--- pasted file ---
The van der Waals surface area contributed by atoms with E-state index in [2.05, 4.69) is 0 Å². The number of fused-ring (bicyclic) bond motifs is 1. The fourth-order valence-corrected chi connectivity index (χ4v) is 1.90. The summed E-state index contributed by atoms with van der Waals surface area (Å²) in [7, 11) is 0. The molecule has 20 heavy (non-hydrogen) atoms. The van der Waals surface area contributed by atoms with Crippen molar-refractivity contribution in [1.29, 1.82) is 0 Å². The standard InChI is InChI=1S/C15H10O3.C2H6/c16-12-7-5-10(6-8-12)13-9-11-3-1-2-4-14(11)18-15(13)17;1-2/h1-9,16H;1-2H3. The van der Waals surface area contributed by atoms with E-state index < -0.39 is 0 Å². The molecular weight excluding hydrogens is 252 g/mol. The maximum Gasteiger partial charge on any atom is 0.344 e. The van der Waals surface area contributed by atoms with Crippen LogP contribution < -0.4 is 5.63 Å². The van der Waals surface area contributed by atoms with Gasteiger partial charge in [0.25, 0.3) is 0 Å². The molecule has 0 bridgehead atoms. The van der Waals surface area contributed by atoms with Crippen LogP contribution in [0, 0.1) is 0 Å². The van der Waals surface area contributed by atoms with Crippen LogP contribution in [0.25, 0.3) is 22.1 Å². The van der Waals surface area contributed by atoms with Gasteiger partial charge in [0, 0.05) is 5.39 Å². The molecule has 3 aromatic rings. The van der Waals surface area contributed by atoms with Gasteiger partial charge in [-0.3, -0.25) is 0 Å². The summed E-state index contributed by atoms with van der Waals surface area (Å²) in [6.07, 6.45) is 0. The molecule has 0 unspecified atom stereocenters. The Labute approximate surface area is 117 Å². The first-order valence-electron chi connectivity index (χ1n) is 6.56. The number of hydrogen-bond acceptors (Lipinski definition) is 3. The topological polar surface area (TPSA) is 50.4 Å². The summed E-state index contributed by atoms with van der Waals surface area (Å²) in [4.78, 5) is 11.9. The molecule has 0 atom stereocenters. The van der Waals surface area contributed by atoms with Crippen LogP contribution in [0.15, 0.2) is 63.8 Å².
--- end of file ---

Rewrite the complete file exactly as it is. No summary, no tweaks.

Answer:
The van der Waals surface area contributed by atoms with E-state index in [2.05, 4.69) is 0 Å². The number of fused-ring (bicyclic) bond motifs is 1. The fourth-order valence-corrected chi connectivity index (χ4v) is 1.90. The summed E-state index contributed by atoms with van der Waals surface area (Å²) in [7, 11) is 0. The molecule has 20 heavy (non-hydrogen) atoms. The van der Waals surface area contributed by atoms with Crippen molar-refractivity contribution in [1.29, 1.82) is 0 Å². The standard InChI is InChI=1S/C15H10O3.C2H6/c16-12-7-5-10(6-8-12)13-9-11-3-1-2-4-14(11)18-15(13)17;1-2/h1-9,16H;1-2H3. The van der Waals surface area contributed by atoms with E-state index < -0.39 is 0 Å². The molecular weight excluding hydrogens is 252 g/mol. The maximum Gasteiger partial charge on any atom is 0.344 e. The van der Waals surface area contributed by atoms with Crippen LogP contribution < -0.4 is 5.63 Å². The van der Waals surface area contributed by atoms with Gasteiger partial charge in [0.25, 0.3) is 0 Å². The molecule has 0 bridgehead atoms. The van der Waals surface area contributed by atoms with Crippen LogP contribution in [0, 0.1) is 0 Å². The van der Waals surface area contributed by atoms with Crippen LogP contribution in [0.25, 0.3) is 22.1 Å². The van der Waals surface area contributed by atoms with Gasteiger partial charge in [0, 0.05) is 5.39 Å². The molecule has 3 aromatic rings. The van der Waals surface area contributed by atoms with Gasteiger partial charge in [-0.3, -0.25) is 0 Å². The summed E-state index contributed by atoms with van der Waals surface area (Å²) in [6.07, 6.45) is 0. The molecule has 0 unspecified atom stereocenters. The Labute approximate surface area is 117 Å². The first-order valence-electron chi connectivity index (χ1n) is 6.56. The number of hydrogen-bond acceptors (Lipinski definition) is 3. The topological polar surface area (TPSA) is 50.4 Å². The summed E-state index contributed by atoms with van der Waals surface area (Å²) in [4.78, 5) is 11.9. The molecule has 0 atom stereocenters. The van der Waals surface area contributed by atoms with Crippen LogP contribution in [0.15, 0.2) is 63.8 Å².